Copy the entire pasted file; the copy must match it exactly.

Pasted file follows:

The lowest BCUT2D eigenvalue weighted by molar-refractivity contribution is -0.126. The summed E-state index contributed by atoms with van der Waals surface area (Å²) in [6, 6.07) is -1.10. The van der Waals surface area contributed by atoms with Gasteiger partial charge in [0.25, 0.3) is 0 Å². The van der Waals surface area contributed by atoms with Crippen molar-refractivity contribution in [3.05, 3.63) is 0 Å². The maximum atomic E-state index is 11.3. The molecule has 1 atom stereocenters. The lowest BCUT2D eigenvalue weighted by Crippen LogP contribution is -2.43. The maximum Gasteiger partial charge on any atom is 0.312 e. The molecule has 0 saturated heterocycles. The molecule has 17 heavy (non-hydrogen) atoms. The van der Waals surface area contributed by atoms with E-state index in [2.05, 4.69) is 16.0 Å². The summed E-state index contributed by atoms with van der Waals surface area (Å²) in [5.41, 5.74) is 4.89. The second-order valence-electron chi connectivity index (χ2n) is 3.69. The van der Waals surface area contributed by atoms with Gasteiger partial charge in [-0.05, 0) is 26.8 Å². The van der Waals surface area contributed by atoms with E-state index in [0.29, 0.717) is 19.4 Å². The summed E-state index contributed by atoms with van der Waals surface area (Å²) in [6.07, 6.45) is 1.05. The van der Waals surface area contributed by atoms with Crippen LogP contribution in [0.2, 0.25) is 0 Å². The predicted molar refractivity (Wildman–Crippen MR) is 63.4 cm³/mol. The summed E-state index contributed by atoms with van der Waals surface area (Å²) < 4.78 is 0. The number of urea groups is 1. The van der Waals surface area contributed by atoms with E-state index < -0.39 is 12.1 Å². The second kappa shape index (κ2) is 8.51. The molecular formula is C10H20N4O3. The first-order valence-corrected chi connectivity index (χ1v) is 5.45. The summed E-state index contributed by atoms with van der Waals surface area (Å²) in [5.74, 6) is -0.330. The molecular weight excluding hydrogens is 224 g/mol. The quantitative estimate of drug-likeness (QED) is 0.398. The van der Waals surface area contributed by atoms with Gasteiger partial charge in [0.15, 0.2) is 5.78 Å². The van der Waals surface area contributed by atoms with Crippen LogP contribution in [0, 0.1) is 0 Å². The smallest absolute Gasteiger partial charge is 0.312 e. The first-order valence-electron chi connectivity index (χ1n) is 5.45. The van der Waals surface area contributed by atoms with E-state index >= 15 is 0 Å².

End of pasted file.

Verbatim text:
The lowest BCUT2D eigenvalue weighted by molar-refractivity contribution is -0.126. The summed E-state index contributed by atoms with van der Waals surface area (Å²) in [6, 6.07) is -1.10. The van der Waals surface area contributed by atoms with Gasteiger partial charge in [0.25, 0.3) is 0 Å². The van der Waals surface area contributed by atoms with Crippen molar-refractivity contribution in [3.05, 3.63) is 0 Å². The maximum atomic E-state index is 11.3. The molecule has 1 atom stereocenters. The lowest BCUT2D eigenvalue weighted by Crippen LogP contribution is -2.43. The maximum Gasteiger partial charge on any atom is 0.312 e. The molecule has 0 saturated heterocycles. The molecule has 17 heavy (non-hydrogen) atoms. The van der Waals surface area contributed by atoms with E-state index in [2.05, 4.69) is 16.0 Å². The summed E-state index contributed by atoms with van der Waals surface area (Å²) in [5.41, 5.74) is 4.89. The second-order valence-electron chi connectivity index (χ2n) is 3.69. The van der Waals surface area contributed by atoms with Gasteiger partial charge in [-0.05, 0) is 26.8 Å². The van der Waals surface area contributed by atoms with E-state index in [0.29, 0.717) is 19.4 Å². The summed E-state index contributed by atoms with van der Waals surface area (Å²) in [6.07, 6.45) is 1.05. The van der Waals surface area contributed by atoms with Crippen LogP contribution in [0.2, 0.25) is 0 Å². The predicted molar refractivity (Wildman–Crippen MR) is 63.4 cm³/mol. The summed E-state index contributed by atoms with van der Waals surface area (Å²) < 4.78 is 0. The number of urea groups is 1. The van der Waals surface area contributed by atoms with E-state index < -0.39 is 12.1 Å². The second kappa shape index (κ2) is 8.51. The molecular formula is C10H20N4O3. The first-order valence-corrected chi connectivity index (χ1v) is 5.45. The summed E-state index contributed by atoms with van der Waals surface area (Å²) in [5.74, 6) is -0.330. The molecular weight excluding hydrogens is 224 g/mol. The quantitative estimate of drug-likeness (QED) is 0.398. The van der Waals surface area contributed by atoms with Gasteiger partial charge in [0.15, 0.2) is 5.78 Å². The van der Waals surface area contributed by atoms with Crippen LogP contribution in [0, 0.1) is 0 Å². The smallest absolute Gasteiger partial charge is 0.312 e. The first-order valence-electron chi connectivity index (χ1n) is 5.45. The van der Waals surface area contributed by atoms with E-state index >= 15 is 0 Å².